My personal contention is that this turn of events has significantly marred the public view of photography as an artform, encouraging the mindset that photography is simply an objective view of what is or was (which is not the case even within straight photography). It has taken decades and a fundamental paradigm shift in the realm of photography (ie digital manipulation; Photoshop, Painter, et cetera) to even make a dent in this perception, with considerable inroads still needing to be made. This denial of the more expressive, authorial form of the medium encourages the public view of the medium as a sort of stepchild to more accepted forms of art.
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Games in the Social Tapestry

In a country of just under 300 million people, current statistics suggest that roughly 60% of the population plays games on a regular or semi-regular basis[1] — that games have taken a central role in how we occupy our time is undeniable. What is still under debate, however, is how these games affect our lives outside the game, and how we interact with others in society. There has been some indication that video games temporarily increase aggression, but no more than watching an action movie or even a particularly rousing football game, with no long term corollary showing up to date.[2] Additionally, the role video games have on aggression is a relatively small element in the larger role games have on the social tapestry. The question that most interests me in this field is “How do games bring people together?”

One of the most immediately apparent examples of games serving as a coagulant for community building is the Massively Multiplayer Online style of game, which places thousands of players together within a persistent virtual world, where relationships with other players must be formed to survive. The most popular of these games is Blizzard’s World of Warcraft (WoW), which recently passed the 6 million player mark, making it more than twice as large as its nearest competition. World of Warcraft has even been alluded to replacing golf as the networking tool of choice in the realm of technology oriented business.[3] The comparison continues to gather steam, with exclusive guilds replacing country club memberships, and a number of celebrities playing together (notably Dave Chappelle, comedian and star of The Chappelle Show, and rumors suggest that Jon Stewart of The Daily Show with Jon Stewart also plays[4]).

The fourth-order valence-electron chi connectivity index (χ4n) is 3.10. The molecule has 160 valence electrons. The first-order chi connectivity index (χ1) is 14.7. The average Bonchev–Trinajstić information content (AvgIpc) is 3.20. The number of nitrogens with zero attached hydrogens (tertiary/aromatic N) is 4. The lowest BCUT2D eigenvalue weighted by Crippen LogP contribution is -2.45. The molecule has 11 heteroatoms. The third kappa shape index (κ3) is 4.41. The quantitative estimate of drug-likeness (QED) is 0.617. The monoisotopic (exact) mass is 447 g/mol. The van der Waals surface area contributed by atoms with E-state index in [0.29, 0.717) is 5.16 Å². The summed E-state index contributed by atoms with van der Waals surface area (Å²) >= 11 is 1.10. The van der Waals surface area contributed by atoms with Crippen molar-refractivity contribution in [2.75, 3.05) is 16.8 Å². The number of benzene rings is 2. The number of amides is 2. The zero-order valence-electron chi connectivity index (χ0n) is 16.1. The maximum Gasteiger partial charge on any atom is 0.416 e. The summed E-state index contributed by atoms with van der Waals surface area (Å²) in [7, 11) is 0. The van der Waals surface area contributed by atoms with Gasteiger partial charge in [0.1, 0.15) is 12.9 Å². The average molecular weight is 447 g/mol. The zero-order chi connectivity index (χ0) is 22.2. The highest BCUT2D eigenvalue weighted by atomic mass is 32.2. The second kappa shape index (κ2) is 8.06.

The more interesting question to ask, however, is not how World of Warcraft reached this position, but why it did. It clearly is filling a role that society felt was needed; the game has largely operated on grassroots advertising and gamer-centric marketing, so the fact that it has garnered a wider market appeal suggests that it is fulfilling a role that was lacking in society. In The Great Good Place, Ray Oldenburg discusses the essential role a “third space” that is neither home nor work plays in the health of a community, and decries the destruction and devaluation of these places with the growth of suburbia and a commuter culture. I have a strong suspicion that the appeal for WoW, and other online games, is in its ability to create a virtual third space, a place for people to have shared experiences and garner a sense of comradeship. While it is not necessarily a perfect marriage, since it still ultimately keeps individuals physically apart and isolated, it is a stopgap solution the larger social organism has created to fulfill this necessary role in culture.
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Grand Theft Auto: San Andreas

Released in October of 2004, Grand Theft Auto: San Andreas is the latest installment in the Grand Theft Auto series of games, developed by Rockstar Games and distributed by Take Two Interactive. This installment outsold its already best selling predecessors (Grand Theft Auto III, and Grand Theft Auto: Vice City respectively), taking place in a fictionalized variant of LA in the early 1990’s. The game’s encouragement and emphasis of in-game violence had already caused a considerable amount of uproar from several advocacy groups, but did not receive its true level of infamy until early July of 2005, when a “mod” was discovered called “hot coffee” that allowed the player to participate in a sexual act, which was construed as a violation of its Mature game rating (instead of Adults Only), and has sparked a flurry of lawsuits, media attention, and reactionary legislation against video games in general.